Learning to Be Lean with Zingerman’s Mail Order

January 15, 2024

by Cj Pettus

You’ve likely heard of Zingerman’s—a visit to their deli is a must on every Ann Arbor trip itinerary—but did you know that Zingerman’s Mail Order depends on Lean process improvement to accurately fulfill national orders? Zingerman’s active focus on continuous improvement is exemplary, and Nexus is proud to partner with them. Learners in several courses get to see Lean thinking in action by visiting the Zingerman’s Mail Order warehouse.


As of last year, the Kata Mindset and Lean Manufacturing Week 2 Blue courses both spend a day at Zingerman’s Mail Order. Learners walk through the workspace, and Zingerman’s team members are more than happy to talk about what they are working on.

Production Manager Betty Gratopp loves having the opportunity to meet with learners from Nexus courses at the facility. She says, “When you go to the warehouse, you’ll see examples of most of the Lean tools. You’ll also see artifacts of starter Kata—Kata storyboards that allow us to make our thinking visible during Kata training. You’ll also see improvements that were driven by scientific thinking even though the storyboards no longer remain.”

Lean Manufacturing participant Justin Handlin learned a lot from his trip through the warehouse. After his tour, he shared, “I think one of the reasons Zingerman’s is considered world-class is because the employees are very engaged and familiar with the Lean principles. I learned that I don’t need to overcomplicate things. If we want to try something new, we can grab some duct tape, cardboard, and markers, and the outcome will be just as successful.”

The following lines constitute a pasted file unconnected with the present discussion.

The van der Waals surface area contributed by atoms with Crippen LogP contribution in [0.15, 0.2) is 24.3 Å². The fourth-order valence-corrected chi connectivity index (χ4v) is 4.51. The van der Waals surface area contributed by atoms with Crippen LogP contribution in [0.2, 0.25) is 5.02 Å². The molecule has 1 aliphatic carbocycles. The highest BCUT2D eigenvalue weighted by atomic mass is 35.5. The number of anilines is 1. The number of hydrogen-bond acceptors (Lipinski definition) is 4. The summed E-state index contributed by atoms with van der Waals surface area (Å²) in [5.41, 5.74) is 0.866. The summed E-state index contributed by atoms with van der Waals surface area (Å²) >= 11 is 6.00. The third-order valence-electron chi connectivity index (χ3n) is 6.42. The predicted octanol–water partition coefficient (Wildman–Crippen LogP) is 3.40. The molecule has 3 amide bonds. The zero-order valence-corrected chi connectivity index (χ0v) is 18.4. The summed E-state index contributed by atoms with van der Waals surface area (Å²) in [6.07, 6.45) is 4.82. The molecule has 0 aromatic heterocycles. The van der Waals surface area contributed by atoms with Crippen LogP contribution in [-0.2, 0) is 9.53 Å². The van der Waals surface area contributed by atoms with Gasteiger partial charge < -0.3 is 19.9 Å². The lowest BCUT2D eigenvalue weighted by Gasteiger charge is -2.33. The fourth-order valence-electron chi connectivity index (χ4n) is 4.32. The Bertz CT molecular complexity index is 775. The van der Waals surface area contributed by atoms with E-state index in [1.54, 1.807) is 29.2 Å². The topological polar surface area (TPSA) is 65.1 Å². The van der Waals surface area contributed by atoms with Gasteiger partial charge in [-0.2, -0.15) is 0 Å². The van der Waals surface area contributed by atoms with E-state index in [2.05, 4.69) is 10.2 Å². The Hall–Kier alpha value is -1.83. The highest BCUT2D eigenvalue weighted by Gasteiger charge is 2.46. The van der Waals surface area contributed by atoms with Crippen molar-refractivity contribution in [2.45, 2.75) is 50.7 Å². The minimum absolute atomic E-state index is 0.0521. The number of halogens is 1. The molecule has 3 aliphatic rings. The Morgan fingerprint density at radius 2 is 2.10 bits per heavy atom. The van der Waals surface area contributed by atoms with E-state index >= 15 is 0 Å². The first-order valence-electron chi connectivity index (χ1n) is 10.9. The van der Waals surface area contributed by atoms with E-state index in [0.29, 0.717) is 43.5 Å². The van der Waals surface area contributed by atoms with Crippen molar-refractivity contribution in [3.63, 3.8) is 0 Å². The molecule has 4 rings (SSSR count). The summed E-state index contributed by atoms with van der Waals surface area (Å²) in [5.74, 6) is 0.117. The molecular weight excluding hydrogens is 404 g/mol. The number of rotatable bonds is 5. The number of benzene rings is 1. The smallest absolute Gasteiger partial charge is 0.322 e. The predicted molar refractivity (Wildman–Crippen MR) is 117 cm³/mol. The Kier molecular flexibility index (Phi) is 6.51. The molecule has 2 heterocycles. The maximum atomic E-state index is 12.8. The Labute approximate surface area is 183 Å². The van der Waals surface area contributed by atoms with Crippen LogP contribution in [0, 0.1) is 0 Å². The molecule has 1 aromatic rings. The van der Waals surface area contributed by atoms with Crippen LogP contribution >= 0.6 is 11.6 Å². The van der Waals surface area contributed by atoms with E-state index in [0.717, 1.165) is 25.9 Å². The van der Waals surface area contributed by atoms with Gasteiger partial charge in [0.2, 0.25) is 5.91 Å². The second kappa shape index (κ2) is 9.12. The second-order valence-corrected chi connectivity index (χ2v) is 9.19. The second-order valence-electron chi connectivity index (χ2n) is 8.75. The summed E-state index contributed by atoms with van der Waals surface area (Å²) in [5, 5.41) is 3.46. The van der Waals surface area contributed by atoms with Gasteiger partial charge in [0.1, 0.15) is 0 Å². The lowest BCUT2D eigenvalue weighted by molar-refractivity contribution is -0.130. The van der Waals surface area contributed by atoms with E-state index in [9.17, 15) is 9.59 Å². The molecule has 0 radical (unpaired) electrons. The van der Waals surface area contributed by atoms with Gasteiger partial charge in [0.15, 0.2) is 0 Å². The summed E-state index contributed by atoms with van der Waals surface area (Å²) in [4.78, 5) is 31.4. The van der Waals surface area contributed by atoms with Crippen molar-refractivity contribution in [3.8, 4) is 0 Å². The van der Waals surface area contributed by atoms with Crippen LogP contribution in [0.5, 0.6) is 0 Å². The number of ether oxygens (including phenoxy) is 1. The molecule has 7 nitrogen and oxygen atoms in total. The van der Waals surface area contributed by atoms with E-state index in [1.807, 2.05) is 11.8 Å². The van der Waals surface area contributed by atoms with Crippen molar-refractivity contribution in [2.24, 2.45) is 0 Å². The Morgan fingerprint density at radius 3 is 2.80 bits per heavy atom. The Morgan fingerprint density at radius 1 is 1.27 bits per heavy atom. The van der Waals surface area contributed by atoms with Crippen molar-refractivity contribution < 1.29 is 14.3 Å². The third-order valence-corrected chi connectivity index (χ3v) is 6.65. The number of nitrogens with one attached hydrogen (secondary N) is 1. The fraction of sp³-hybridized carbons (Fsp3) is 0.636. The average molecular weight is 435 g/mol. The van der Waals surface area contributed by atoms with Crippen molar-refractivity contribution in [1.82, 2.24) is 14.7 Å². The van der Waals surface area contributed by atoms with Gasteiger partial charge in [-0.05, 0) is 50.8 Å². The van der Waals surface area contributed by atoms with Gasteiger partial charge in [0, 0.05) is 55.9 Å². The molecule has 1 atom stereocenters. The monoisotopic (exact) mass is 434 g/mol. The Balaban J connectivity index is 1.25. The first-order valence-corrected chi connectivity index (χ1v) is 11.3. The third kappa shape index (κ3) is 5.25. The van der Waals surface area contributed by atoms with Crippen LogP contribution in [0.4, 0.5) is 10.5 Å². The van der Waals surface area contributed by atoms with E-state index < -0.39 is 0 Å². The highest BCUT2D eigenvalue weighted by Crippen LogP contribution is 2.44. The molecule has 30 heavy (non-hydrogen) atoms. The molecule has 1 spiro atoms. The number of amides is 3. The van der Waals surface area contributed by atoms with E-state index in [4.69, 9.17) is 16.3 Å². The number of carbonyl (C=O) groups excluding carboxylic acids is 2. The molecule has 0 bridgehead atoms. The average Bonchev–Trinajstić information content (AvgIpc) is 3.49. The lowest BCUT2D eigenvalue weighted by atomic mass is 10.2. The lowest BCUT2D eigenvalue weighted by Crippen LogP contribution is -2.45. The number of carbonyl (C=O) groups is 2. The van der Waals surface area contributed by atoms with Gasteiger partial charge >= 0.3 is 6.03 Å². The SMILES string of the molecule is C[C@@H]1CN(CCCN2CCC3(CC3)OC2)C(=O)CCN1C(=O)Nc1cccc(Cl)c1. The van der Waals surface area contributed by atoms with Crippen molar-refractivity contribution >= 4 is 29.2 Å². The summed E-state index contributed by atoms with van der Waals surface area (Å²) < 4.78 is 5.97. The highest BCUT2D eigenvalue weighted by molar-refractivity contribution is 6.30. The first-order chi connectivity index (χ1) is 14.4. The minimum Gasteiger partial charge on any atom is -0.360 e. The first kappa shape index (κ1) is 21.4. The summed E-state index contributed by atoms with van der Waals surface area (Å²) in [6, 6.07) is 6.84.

When learners first arrive at Zingerman’s Mail Order, they’re impressed by the tools and methods. But Betty is honest about their reality. The visual management and workflows you see today aren’t the product of a week’s work. Betty is open about the fact that anything you see today is the result of nearly 25 years of work—that’s how long the team has depended on Lean principles.

From the start, when Zingerman’s management decided to go down the Lean path, it was never a unilateral decision. Company leadership understood that the only way to successfully adopt a new method of doing things was if the team members—the people actually doing the work—had agency and were able to embrace the change.

Betty said, “As long as you’re bringing in the people doing the work alongside the people making the decision, you’re all making the decision together. And it made it a better experience in the end. Nobody wants things that are done to them. Nobody who has been working at a job for however long wants someone to bring them solutions.”



The belief that the worker should have a say in how the work is the foundation for Zingerman’s continued success with Lean thinking today. Betty shares, “That’s the part about Zingerman’s that really rocks—our guiding principles allow us to learn and grow in ways that the individual wants and that the business needs.”

Of course, that doesn’t mean that everything goes smoothly all the time. The Zingerman’s team is honest about pain points. Nexus learners interact directly with team members on the floor, and the team members happily answer questions and explain systems—even if they are working through a challenge. Betty says, “We will also show them all of our bumps and bruises and share all of our failures stories openly and honestly, because we want to set the expectation that, sometimes, that’s where you learn.”

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